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Article: Determinants of daytime blood pressure in relation to obstructive sleep apnea in men
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TitleDeterminants of daytime blood pressure in relation to obstructive sleep apnea in men
 
AuthorsLam, JCM1
Yan, CSW1
Lai, AYK1
Tam, S1
Fong, DYT1
Lam, B1
Ip, MSM1
 
KeywordsConventional risk factors
Daytime blood pressure
Obstructive sleep apnea
Sympathetic activity
 
Issue Date2009
 
PublisherSpringer New York LLC. The Journal's web site is located at http://link.springer.de/link/service/journals/00408/
 
CitationLung, 2009, v. 187 n. 5, p. 291-298 [How to Cite?]
DOI: http://dx.doi.org/10.1007/s00408-009-9161-7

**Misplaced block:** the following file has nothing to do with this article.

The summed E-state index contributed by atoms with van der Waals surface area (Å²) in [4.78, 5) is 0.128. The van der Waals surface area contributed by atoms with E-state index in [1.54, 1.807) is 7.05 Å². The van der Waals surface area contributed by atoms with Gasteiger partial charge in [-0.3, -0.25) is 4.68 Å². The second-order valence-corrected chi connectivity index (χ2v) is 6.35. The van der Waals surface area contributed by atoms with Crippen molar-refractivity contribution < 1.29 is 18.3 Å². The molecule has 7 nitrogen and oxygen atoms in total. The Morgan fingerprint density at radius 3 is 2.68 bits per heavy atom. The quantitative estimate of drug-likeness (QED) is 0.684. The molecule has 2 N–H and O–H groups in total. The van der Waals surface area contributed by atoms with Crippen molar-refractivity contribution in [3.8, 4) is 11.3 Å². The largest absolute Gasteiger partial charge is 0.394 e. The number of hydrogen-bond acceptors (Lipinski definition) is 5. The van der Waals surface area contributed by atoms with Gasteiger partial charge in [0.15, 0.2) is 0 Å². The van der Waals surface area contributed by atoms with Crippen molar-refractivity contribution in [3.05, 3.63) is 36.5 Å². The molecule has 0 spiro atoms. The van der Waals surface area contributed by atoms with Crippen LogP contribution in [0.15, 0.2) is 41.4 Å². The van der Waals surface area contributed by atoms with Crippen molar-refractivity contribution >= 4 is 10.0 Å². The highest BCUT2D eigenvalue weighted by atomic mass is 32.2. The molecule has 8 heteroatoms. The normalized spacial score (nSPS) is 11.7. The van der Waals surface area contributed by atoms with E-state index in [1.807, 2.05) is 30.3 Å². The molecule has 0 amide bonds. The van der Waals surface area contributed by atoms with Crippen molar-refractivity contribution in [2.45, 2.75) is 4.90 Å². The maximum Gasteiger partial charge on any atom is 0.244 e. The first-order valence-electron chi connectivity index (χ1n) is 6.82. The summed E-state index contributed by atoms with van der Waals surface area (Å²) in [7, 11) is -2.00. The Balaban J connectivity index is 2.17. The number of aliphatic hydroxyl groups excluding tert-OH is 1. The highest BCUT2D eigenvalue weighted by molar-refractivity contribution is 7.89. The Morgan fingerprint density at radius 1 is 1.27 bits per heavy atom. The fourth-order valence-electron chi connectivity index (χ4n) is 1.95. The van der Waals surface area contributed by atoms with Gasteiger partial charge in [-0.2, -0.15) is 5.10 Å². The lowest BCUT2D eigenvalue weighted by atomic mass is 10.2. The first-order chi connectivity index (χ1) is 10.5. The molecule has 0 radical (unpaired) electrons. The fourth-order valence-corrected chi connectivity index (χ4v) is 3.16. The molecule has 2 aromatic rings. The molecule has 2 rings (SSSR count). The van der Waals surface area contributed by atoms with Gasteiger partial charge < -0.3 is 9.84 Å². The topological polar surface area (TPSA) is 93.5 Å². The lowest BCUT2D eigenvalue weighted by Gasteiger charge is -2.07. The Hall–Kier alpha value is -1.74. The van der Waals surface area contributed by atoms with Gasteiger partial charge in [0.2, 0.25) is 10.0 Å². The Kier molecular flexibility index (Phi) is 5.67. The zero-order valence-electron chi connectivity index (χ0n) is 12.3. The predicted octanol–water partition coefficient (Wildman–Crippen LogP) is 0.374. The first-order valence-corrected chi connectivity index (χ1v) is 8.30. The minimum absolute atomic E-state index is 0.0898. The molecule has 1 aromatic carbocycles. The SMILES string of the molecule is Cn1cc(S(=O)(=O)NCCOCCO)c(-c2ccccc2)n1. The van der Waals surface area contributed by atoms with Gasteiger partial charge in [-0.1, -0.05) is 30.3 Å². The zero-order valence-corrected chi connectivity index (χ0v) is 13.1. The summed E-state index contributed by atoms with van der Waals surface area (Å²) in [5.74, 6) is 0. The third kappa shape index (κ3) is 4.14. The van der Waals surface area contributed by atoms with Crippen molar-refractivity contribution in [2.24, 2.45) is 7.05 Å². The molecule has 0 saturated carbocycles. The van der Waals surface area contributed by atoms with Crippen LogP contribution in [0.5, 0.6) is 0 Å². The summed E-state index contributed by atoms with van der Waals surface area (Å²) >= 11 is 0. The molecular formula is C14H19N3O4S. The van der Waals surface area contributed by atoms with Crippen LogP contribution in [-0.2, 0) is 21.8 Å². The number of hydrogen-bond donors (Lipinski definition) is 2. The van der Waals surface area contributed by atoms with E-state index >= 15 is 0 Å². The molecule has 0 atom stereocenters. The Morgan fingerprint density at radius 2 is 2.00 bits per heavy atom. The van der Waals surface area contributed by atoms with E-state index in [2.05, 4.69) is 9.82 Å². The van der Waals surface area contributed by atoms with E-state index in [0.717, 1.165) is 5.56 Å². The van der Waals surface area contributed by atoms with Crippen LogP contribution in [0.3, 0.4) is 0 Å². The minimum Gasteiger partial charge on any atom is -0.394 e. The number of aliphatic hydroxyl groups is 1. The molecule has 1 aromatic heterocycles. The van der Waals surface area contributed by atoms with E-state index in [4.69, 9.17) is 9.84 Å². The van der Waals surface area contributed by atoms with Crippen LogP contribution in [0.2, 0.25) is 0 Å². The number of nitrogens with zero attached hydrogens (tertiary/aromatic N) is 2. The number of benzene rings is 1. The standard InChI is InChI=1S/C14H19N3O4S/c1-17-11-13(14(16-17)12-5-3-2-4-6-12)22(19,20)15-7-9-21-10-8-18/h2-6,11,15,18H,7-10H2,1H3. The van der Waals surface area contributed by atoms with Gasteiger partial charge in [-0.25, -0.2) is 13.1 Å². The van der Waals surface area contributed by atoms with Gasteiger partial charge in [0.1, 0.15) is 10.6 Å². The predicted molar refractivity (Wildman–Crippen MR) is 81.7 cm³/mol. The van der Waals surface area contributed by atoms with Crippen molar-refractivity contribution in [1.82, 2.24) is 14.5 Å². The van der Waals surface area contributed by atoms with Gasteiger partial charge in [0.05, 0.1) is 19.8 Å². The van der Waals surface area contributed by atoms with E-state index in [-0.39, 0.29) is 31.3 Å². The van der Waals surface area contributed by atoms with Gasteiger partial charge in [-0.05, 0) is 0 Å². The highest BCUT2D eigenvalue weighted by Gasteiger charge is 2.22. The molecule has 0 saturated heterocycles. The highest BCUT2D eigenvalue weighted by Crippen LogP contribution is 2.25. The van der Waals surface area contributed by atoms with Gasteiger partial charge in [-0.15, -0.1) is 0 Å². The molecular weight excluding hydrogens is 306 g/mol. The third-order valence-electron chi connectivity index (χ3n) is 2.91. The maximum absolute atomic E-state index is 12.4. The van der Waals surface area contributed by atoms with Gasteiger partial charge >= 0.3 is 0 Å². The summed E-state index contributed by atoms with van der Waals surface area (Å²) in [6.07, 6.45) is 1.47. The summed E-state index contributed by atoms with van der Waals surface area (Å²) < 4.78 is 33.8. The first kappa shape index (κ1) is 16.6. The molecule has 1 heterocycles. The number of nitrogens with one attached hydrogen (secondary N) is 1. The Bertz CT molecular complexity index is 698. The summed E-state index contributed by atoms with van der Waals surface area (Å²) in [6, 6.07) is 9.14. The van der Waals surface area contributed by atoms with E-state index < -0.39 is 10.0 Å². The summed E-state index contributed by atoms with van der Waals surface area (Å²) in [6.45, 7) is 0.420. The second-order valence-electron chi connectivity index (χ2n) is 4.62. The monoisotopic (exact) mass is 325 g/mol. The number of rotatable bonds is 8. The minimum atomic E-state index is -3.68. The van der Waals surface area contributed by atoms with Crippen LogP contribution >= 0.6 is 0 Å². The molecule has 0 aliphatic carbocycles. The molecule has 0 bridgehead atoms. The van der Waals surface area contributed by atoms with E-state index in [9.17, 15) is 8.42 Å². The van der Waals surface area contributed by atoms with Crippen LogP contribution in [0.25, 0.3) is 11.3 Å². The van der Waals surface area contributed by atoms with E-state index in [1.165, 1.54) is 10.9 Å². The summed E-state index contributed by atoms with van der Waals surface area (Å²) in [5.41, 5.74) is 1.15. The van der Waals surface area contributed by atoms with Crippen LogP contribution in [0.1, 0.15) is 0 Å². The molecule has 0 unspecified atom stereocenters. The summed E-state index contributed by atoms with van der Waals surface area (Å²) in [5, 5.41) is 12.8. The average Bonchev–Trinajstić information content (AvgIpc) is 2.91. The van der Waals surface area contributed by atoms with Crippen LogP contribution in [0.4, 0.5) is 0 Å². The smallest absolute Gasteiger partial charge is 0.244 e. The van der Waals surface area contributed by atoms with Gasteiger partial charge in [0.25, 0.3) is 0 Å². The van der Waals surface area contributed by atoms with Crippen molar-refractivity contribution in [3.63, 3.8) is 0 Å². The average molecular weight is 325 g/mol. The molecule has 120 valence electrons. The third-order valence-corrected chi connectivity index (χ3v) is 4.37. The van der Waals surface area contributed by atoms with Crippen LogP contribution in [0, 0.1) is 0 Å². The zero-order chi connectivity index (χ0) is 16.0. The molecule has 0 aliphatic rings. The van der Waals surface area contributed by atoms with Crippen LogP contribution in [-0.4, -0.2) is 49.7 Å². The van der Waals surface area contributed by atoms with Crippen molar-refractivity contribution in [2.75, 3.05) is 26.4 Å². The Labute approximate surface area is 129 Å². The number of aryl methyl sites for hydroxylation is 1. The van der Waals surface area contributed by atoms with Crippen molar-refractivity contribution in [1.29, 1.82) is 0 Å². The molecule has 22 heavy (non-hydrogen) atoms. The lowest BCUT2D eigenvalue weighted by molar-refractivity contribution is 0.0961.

AbstractThis study investigated the roles of different potential pathophysiological mechanisms in the determination of blood pressure in relation to obstructive sleep apnea. The study was designed as a cross-sectional study. Consecutive healthy male subjects who were to undergo polysomnography were recruited. Demographic and anthropometric data were collected. Blood pressure measurements were taken in the evening before sleep and the next morning on waking. Overnight urinary samples for catecholamines and fasting blood for cortisol, insulin, glucose, and lipids were taken. Ninety-four men were analyzed, with a mean age of 43.7 ± 9.3 years and mean apnea-hypopnea index (AHI) of 27.5 ± 26.2 events/h. Sixty-nine patients (73%) had obstructive sleep apnea (AHI ≥5). Urinary catecholamines were positively correlated with severity of sleep apnea, independent of obesity. Blood pressure measurements correlated with age, obesity, severity of sleep apnea, and urinary catecholamines. Regression analysis showed that sleep indices and urinary catecholamines were independent determinants of morning systolic and diastolic blood pressure, respectively, while total cholesterol and waist circumference were respective additional factors. Urinary catecholamines and waist circumference were determinants of evening blood pressure, with morning cortisol being an additional determinant for diastolic blood pressure. Obstructive sleep apnea and related sympathetic activity contributed significantly to the determination of daytime blood pressure in overweight middle-aged men without overt cardiometabolic diseases, and other contributing factors include abdominal obesity, total cholesterol, and cortisol levels. © 2009 Springer Science+Business Media, LLC.